What elements form the carbonate mineral group? Give an example.
What elements form the sulfide mineral group? Give an example.
What elements form the sulfate mineral group? Give an example.
What elements form the chloride mineral group? Give an example.
A few minerals consist of elements in the pure (native) state, not combined with other elements. Name four examples.
Minerals crystallize in six crystal systems. Name them.
What is the streak of a mineral?
The silicon-oxygen tetrahedron is the basic building block of the silicates, and one might guess that all silicate mineral formula would end with Si04. Instead, the specific formulas of the common silicates contain different ratios of silicon to oxygen. Why?
The feldspars are the most important minerals in the earth’s crust. They are similar to quartz in that all the oxygens of the tetrahedral are shared. How do they differ from quartz?
One of the common rock-forming minerals is plagioclase feldspar which contains variable amounts of Na and Ca in addition to Al, Si, and 0. Pure Na-plagioclase has the formula NaA1Si3O3. Because the sizes of Nat+1 and Cat+2 ions are similar (see Table 2.1), Cat+2 can substitute for Na+1. Would the formula of Ca-plagioclase be CaAlSi3O8? Explain.
Most plagioclase contains both Na and Ca. How is the apparent charge imbalance accommodated? (Hint: The solution involves more ionic substitutions.)
See Fig. 2.3. Which sodium ion belongs to which chlorine ion in a halite “molecule” of NaCI?
How are the harnesses of minerals determined?
What is metallic bonding?
A 100-g nugget of gold that you found panning in a stream in the mountains seems to be pure, but you wonder whether there might be some quartz in the center. You drop it (carefully) into a graduated cylinder and note that it displaces 5.2. cm3 (cubic centimeters) of water. Calculate its density.
At a glance, quartz and calcite may look alike. What physical properties distinguish them?
The alchemists of past centuries were always looking for a magical way to change lead into gold. With nuclear reactions, how would a modern alchemist try to accomplish this transition? (One isotope of lead has 82 protons and 125 neutrons, whereas gold has 79 protons and 118 neutrons.)
Name the main physical properties of minerals
A quartz crystal is illustrated in Fig. 2.7. Which crystal system does it represent? (
What are the three “spheres” at or near the earth’s surface, excluding the biosphere?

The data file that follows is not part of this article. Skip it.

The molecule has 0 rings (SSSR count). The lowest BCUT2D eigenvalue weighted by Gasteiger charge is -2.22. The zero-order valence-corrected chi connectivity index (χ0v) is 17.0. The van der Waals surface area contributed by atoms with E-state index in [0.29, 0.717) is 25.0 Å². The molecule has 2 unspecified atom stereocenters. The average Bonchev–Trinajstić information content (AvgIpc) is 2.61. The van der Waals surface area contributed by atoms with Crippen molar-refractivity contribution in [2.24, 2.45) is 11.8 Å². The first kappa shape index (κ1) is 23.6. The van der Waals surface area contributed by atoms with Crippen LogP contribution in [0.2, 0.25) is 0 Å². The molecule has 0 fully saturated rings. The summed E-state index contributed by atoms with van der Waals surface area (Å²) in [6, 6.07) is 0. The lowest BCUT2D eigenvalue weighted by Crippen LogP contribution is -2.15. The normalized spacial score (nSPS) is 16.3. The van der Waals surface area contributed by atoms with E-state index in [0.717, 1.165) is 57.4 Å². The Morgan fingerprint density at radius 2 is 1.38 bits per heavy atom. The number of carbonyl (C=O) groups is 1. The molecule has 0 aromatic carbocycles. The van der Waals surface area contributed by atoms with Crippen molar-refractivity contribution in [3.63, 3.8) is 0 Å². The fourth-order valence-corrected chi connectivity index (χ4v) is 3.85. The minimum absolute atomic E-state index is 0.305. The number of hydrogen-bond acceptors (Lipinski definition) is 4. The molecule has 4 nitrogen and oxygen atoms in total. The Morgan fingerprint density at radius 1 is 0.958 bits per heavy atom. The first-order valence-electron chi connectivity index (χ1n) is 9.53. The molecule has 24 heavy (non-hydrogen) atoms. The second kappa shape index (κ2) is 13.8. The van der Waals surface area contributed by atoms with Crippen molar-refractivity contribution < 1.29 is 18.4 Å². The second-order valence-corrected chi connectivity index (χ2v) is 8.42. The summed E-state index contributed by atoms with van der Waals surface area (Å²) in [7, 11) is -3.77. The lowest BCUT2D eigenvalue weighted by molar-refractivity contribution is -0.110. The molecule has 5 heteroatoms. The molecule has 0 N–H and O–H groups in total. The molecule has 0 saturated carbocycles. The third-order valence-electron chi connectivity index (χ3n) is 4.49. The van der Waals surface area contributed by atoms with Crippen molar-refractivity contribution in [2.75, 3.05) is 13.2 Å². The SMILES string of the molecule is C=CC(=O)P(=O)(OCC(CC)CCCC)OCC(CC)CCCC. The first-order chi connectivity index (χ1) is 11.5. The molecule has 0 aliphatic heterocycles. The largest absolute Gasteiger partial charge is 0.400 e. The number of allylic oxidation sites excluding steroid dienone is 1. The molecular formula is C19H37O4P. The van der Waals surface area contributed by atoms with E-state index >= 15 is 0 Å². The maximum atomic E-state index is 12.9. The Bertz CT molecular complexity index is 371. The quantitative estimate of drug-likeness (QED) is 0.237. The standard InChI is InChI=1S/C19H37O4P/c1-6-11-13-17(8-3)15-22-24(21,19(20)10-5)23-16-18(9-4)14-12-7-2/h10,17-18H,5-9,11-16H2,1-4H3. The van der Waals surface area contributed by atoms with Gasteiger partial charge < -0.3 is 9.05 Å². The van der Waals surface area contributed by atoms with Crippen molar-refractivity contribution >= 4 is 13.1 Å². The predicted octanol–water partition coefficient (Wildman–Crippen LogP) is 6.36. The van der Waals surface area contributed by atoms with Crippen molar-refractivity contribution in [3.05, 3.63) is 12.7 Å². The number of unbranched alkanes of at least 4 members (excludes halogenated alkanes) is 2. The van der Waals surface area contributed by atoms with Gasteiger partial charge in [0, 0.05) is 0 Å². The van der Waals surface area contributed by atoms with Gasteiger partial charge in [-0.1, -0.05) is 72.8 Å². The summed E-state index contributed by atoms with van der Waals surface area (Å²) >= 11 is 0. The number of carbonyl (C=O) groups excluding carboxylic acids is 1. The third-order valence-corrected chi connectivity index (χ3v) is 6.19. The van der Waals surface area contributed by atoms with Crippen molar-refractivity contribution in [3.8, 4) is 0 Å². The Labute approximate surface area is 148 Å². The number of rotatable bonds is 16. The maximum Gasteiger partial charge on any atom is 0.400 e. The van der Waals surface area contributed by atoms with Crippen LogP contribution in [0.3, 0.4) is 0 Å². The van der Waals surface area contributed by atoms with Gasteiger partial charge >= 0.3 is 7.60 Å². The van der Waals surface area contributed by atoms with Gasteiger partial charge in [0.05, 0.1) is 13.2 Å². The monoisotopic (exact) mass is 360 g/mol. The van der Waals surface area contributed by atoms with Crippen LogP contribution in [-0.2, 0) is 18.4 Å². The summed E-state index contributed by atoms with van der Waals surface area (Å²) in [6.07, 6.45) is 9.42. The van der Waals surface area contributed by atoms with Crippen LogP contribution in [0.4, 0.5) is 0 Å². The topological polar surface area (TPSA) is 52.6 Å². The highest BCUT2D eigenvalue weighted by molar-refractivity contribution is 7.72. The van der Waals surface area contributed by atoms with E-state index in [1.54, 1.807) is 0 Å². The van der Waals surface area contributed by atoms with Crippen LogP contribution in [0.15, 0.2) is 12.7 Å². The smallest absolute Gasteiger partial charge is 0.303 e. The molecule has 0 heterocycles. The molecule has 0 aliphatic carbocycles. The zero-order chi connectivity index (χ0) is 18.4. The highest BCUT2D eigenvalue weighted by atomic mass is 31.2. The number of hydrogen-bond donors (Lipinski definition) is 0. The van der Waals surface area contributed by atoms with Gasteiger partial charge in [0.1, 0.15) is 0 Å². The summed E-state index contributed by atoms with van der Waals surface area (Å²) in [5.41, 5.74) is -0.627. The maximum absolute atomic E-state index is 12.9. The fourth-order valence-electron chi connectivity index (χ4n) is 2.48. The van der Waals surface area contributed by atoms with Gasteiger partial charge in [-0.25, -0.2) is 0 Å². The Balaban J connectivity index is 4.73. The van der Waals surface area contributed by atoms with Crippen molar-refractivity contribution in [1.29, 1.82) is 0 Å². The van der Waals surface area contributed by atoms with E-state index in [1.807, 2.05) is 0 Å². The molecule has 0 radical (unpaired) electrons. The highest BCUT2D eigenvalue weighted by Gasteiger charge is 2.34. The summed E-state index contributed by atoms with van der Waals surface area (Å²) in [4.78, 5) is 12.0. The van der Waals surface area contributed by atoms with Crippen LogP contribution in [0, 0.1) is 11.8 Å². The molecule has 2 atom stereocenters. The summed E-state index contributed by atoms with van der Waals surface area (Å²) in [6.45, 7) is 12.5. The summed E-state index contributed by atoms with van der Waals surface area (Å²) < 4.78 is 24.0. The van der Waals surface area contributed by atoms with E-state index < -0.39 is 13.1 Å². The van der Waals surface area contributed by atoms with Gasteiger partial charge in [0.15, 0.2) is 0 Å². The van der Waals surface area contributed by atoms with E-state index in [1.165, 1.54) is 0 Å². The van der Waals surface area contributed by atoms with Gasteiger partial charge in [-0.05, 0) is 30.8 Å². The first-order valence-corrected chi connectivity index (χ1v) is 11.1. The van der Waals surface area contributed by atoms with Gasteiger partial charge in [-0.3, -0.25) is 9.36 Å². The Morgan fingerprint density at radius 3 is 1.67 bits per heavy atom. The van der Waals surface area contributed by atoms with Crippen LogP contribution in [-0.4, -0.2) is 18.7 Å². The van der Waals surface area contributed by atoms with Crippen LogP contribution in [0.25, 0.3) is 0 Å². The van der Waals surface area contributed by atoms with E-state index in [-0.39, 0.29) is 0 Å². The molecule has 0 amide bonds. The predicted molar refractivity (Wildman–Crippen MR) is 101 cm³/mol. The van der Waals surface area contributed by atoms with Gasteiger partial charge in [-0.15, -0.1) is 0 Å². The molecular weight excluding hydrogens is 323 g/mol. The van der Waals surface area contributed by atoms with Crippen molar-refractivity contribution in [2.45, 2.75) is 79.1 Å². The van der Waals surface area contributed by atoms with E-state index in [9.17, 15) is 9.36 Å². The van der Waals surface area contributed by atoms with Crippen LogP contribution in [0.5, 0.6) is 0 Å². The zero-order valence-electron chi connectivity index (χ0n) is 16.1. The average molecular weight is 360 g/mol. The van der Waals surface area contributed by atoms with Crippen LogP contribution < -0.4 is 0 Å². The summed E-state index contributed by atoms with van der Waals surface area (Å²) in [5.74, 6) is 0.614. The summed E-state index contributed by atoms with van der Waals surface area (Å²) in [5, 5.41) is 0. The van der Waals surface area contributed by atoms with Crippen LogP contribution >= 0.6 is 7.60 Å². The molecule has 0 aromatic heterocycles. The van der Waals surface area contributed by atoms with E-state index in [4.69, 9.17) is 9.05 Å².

How thick is the atmosphere?
Where is most of the water of earth’s hydrosphere found?
What percent of the earth’s surface is covered by oceans and seas?
What are the major large-scale topographic features on the continents?
When the earth’s surface is drawn to scale, are the mountains prominent features?
What are the two major large-scale, high-relief topographic features on the ocean floors?
What relationships do earthquakes and volcanoes have to ridges and trenches?
What is the common spatial relationship of volcanic island arcs (such as the Aleutian Islands and the Philippine Islands), volcanic arcs on land (such as the Andes of South America and the Cascades of North America), and oceanic trenches?
What are the relationships of the continental shelves, continental slopes, and the deep oceanic basins? (See Fig. 1.3)
How wide are the continental shelves?
Are the shorelines of the continents the edges of the continents?
What are the angles of slope, compared to a horizontal surface, of the continental shelves and the continental slopes?
Why continental slopes are always depicted in diagrams as quite steep, about 45 to 60°,
What are general figures for the depths of ocean water at (a) the outer edges of the continental shelves and (b) the bases of the slopes?
What are continental rises?
Where is sediment found in the oceans, and how thick is it?
What major features are found as deep “cuts” on the continental slopes? Give an example
How did submarine canyons originate?
What is the Mid-Atlantic Ridge?
What is the relief on the Mid-Atlantic Ridge? See Fig. 1.4.
Is there any expression of the Mid-Atlantic Ridge above sea level?
Where are the deepest points in the oceans?
What are seamounts and guyots?
Are the rock types that make up the continents and the ocean basins the same?
Was Christopher Columbus the first person to say that the earth was “round” rather than flat?
How did the Greeks determine that the earth was round?
What is the significance of the following equation?
Who derived the above equation?
Where would the force of gravitational attraction between the earth and a basketball be the greatest—on the equator or at the North Pole?
If the earth’s volume is 1.087 x 1027 cm3 and its mass is 6 x 1027 grams, what is the density of the earth?
How do scientists know that the earth is denser at depth than at the surface
What is the general nature of the earth’s interior?